Grafting techniques are very commonly used in all types of fruit trees to save time and improve the properties and capabilities of a given species. Orange trees are no exception, and grafting citrus is especially convenient because of how compatible they are with each other. In this way, we can manage to graft orange trees on rootstocks that are more resistant to certain climates or diseases, or even graft a different variety of orange tree on another to have two types of fruit on a single tree.
If you want to learn how to graft citrus, especially how to graft an orange tree and whenjoin us in this EcologíaVerde article.
When to graft orange trees
When performing a graft, choosing the right moment is a vital point to maximize its chances of success. The best time to graft orange trees It is when the tree is very active, in the middle of the growing season. At this time it will be when it is more likely that the sap will circulate correctly between the graft and rootstock and this will come out well.
This usually occurs in spring, between April and the end of July, although in some climates we can extend the grafting season until September. If you are not sure if your climate coincides with the indicated months, keep in mind that the orange tree will be in a suitable growth phase with a temperature of between 20ºC and 29ºC once the cold months are over.
How to graft an orange tree step by step
There are a lot of grafting techniques that can be used with citrus, such as plug grafting, spike grafting, wedge grafting, crown grafting, reverse L grafting, or gusset grafting.
All of them have their pros and cons, but this time we are going to focus on the scute graft. Its main points in favor are its ease of execution, which makes it more suitable for non-experts in the field, and that the inverted T-shaped cut has the advantage of facilitating the non-accumulation of water in the graft, in case it rains. or get wet when watering. Let’s see how to graft an orange tree step by step:
- Disinfect your grafting tools. It is vital that you sterilize them with alcohol or some specific product, since we are going to make open wounds on the plants and the chances of infection must be minimized.
- Clean the pattern or rootstock of leaves, branches or thorns if it had them. It is convenient that the stem is as clean as possible.
- Make an inverted T-shaped cut on the rootstock. As we have mentioned before, the cut with this shape prevents water from possible precipitation or irrigation from accumulating in the wound, something that would not be convenient and could cause the appearance of fungi or diseases. The ideal is to make the graft at a height of approximately 20 or 25 cm from the base. Why so low? The lower the graft is, the more difficult it is for other branches or shoots to steal sap and nutrients from the cutting, which, especially at the beginning, is what interests us the most.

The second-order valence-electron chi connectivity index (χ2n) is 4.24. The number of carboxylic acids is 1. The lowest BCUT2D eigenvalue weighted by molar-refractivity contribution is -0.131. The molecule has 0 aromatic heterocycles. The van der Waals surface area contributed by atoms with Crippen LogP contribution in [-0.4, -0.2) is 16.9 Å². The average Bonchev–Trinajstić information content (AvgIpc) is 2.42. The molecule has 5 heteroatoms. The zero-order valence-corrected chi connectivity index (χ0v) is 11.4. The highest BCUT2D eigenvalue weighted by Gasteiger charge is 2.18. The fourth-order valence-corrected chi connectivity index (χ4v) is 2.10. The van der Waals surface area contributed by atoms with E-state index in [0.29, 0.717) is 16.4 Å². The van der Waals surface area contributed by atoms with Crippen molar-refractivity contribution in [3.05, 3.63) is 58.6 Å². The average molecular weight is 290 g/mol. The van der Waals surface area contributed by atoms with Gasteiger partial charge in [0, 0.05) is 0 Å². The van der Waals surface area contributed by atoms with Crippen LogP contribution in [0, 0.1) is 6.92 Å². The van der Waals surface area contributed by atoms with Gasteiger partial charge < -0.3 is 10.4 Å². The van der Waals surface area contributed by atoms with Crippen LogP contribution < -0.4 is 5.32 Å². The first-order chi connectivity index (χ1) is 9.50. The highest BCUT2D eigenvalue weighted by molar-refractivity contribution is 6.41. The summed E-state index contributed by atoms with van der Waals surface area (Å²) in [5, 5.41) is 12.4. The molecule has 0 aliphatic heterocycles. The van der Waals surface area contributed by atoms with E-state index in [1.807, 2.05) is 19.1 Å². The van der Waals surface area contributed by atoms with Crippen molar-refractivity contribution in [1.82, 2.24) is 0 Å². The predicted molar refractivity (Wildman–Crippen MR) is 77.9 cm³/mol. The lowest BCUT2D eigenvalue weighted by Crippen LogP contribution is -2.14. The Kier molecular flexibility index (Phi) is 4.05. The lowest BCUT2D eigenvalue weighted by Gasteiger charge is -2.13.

- Cut the graft bud, keeping about a centimeter of stem above and below the bud. Nothing happens if the cut has some wood on the inside, in fact it is normal. Don’t remove it. At this point, it is highly recommended to avoid touching the yolk with your hands, as we could dirty or infect it. Grab it by the petiole or, if it has come off, use your tools.
- Insert the graft in the pattern cut, ensuring that it is well held and embedded, with as much contact surface as possible between the two. Cut off the overhang of the graft, and wrap it with grafting tape or some other inert material.
- Cut the rootstock above the graft. Leave the tree in a semi-shaded location for the first few weeks while you check to see if the graft starts to grow and has been successful. In these early days, water often. After about six weeks, you can remove the graft wrapper.
If what we are interested in is how to graft an old orange tree, it will be better to do the graft following the reed technique and do it in mid-winter.
After learning how to graft the orange tree, we encourage you to consult these other guides on Caring for the dwarf orange tree and How to grow an orange tree in a pot.
How to graft an orange tree on a lemon tree
Lemon trees, as citrus fruits, are good rootstocks for orange trees, in addition to better resisting some colder climates. For this reason, and because of the practicality of having lemons and oranges on the same tree, graft an orange tree onto a lemon tree it is a very good option.
We can continue using the previously described gusset method, although if we want the tree to grow vertically from the graft, we can make a cleft graft.
- Cut the main stem of the pattern to the desired height, making a longitudinal cut about 5 cm long.
- Prepare the stake or spike that will act as a graft, giving it a wedge shape that adapts to the cut made in the pattern.
- After inserting it, wrap the graft with rope or tape and cut the end of the stake to make room for more side shoots.
For more information, we recommend these other Green Ecology articles on When and how to graft a lemon tree and How to graft fruit trees.
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